It is an open secret that students hire ‘machineries’ to assist them pass standard examinations in secondary schools. Invigilators are also not left out in this gruesome cesspool of corruption; as they are rumoured to be paid to enable impostors write exams for students. Some schools’ principals and teachers often engage these so called ‘machineries’ to improve their schools’ academic performance in the examinations. Affluent parents go to the examination council/board to buy high grades for their wards. Some unscrupulous lecturers force students to buy hand-outs as criteria for passing their courses.
Administrative staff also compound issues for students by withholding students’ results to force their hands to bribe or show appreciation to them before their results can be released. Unethical behaviour in our school system has forced female students into prostitution, as they use their bodies to lure lecturers for favours; while male students resort to cultism as a means of protection. Students give bribe to get university admission and to pass examinations. This begs the question of the quality of Nigeria’s future leaders. On regular basis, national and state governments cut down on educational funds making education appear unimportant to economic growth. For instance, UNESCO recommends 26%budgetary allocation to the education sector but in reality education sector receives less than 4% budgetary allocation in Nigeria and this varies from state to another. The troubling realization is that the government allocates more money to ex-militants than any other sector including education. This government apathy to education practically justifies the reason for looting of the education funds.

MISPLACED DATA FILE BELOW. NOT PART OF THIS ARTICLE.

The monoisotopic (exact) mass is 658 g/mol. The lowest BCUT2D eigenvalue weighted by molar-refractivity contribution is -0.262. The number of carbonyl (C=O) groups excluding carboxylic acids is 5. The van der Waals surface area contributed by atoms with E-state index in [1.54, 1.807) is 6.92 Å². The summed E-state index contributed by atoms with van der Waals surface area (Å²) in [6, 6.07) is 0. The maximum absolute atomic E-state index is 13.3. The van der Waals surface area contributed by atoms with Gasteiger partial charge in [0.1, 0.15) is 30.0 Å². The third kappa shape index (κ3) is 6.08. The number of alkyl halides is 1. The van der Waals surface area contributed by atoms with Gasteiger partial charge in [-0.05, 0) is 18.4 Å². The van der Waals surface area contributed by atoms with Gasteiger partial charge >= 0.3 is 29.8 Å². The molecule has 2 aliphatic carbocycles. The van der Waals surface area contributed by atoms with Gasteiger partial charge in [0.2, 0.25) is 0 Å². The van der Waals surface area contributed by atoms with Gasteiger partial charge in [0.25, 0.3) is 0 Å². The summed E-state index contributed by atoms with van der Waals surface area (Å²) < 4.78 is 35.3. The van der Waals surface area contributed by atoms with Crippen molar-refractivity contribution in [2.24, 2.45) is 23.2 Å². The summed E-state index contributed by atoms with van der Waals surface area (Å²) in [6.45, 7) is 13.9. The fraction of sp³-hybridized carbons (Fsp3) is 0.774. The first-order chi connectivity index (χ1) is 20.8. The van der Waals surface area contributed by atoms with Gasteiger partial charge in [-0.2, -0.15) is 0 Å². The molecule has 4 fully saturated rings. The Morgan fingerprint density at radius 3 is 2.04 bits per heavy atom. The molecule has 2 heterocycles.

From all indications, inculcation of knowledge is no longer the primary focus for being an educator any more Youths are the future leaders of tomorrow, if the education system which should prepare the youths during their formative years for better future is reeking of corruption; there is need for concerted efforts towards sanitizing the system. I call on teachers to act as agents of positive change and transformation, as doing so will in no small measure assist the nation in achieving its education goals.
I am referring to teachers who love the profession, effective teachers, who assume ownership of the classroom, invest time with students and work creatively for their success, not teachers who impart knowledge to earn a living. If we must develop as a people and a country, we cannot afford to leave the important task of child upbringing teachers alone. We must reason with them, we must work with them, and we must continue to support them.
As we ponder on the way forward, let us have a sober reflection on where we got it all wrong and put mechanisms in place to retrace our footsteps and ensure that Nigerian teachers reap their rewards here on earth while alive before transmuting to heaven.